During a campaign stop in Dubuque, Iowa on January 30, 2016.
Dana Milbank relates the following from Trump’s rally today in Ashburn, VA, where, among other notable things, Donald accepted the Purple Heart from a veteran, saying “I always wanted to get the Purple Heart. This was much easier“:
The Republican presidential nominee, rallying supporters in a high school auditorium here, was talking about Chinese currency manipulation when an infant began to cry.
“Don’t worry about that baby. I love babies,” he said. “Don’t worry. The mom’s running around like — don’t worry about it, you know. It’s young and beautiful, and healthy and that’s what we want.”
It was an unexpected moment of tenderness from the strongman — and it lasted precisely 55 seconds.“Actually I was only kidding: You can get the baby out of here,” he said, when the child continued to cry. “I think she really believed me that I love having a baby crying while I’m speaking. That’s okay. People don’t understand, that’s okay.”
There were murmurs and some uncomfortable laughter.
After attacking prisoners of war, virtually every racial minority in the United States and even the parents of a fallen U.S. soldier, it was perhaps just a matter of time until Trump got around to attacking a mother and her baby.
This is obviously unsurprising. But I would like to focus on the ease (or “ease”) with which Trump switches between his pretend “benevolent” persona and his real ruthless self.
I put “ease” in quotes the second time, because when you watch the clip of this performance, you’ll see how difficult it really is for Donny to fake pro-social emotions: the grimacing and the outlandish statements meant to underscore his smarmy sentiments, for which he has no internal correspondence, are a sure and cringe-inducing giveaway of the effort involved. He wants to convey care and joy, but what comes out is a barely disguised contempt.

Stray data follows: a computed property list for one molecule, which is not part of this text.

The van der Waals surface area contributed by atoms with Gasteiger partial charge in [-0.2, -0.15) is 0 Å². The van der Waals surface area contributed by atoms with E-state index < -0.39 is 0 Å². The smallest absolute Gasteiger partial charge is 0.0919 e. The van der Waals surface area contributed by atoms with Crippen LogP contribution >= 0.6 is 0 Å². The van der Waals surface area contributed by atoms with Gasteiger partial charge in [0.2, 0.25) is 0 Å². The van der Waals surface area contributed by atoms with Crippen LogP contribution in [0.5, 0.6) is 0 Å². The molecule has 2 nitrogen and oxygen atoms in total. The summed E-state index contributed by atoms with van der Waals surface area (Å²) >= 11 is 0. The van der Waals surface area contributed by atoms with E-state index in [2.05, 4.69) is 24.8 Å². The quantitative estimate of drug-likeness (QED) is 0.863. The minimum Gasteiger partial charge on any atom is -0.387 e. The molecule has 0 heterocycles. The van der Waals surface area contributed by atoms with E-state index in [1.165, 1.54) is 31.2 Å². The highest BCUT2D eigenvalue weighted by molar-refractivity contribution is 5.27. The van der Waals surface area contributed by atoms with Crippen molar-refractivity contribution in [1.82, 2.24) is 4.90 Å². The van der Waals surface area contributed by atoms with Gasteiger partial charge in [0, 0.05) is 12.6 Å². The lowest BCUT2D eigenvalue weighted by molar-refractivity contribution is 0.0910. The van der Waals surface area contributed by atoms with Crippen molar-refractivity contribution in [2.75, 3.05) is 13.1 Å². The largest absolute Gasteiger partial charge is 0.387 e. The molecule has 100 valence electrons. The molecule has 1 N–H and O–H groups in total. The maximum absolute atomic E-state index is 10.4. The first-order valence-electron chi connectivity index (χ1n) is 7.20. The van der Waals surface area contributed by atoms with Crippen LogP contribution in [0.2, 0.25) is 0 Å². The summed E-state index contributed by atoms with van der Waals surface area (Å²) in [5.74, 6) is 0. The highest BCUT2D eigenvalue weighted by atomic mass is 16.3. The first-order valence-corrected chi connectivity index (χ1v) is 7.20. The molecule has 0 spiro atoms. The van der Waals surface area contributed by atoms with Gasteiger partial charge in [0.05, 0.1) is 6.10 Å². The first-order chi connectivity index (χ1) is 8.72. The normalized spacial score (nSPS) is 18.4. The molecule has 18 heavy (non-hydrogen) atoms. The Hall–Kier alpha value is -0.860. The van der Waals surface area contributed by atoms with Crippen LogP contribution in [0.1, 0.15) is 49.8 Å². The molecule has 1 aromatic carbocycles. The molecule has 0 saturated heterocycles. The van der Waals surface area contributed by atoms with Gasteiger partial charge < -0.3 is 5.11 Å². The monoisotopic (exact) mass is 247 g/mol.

And then, as if on cue, comes Donny’s own admission of his psychopathic manipulation (amazingly, he does this once in a while, openly reveling in his power and the people’s inability to see through his craven games — that’s how brazen he is and seemingly unconcerned with any possible fallouts from such admissions):
I think she really believed me that I love having a baby crying while I’m speaking. That’s okay. People don’t understand, that’s okay.
Yes, sadly too many still believe that this man is what he so strenuously, at times, pretends to be: a caring and normal human being. But his always wobbly mask of normalcy slips more often these days, revealing the “Freudian junkyard” within, as one astute WaPo commenter put it. They react with “uncomfortable laughter,” but don’t know what to make of it.
Donald, meanwhile, revels in his deception, as evidenced by his proud tone when he mocks the mother for believing that he cares. And “that’s okay,” because people’s naivete that comes from their ingrained goodness is what has enabled his destructive existence and rise to power so far. People with a conscience have a hard time imagining that there are those without it and don’t know what it may look like.
So Donald is correct that “people don’t understand,” but no, it is not “okay.” People must wake up to the existence of psychopaths in our midst and start seeing the damage they inflict on the world. This is as good a time for it as any.
Khizr Khan, a Muslim immigrant who has become the (badly missing so far) conscience of America, has something to say about Trump’s acquisition of that Purple Heart: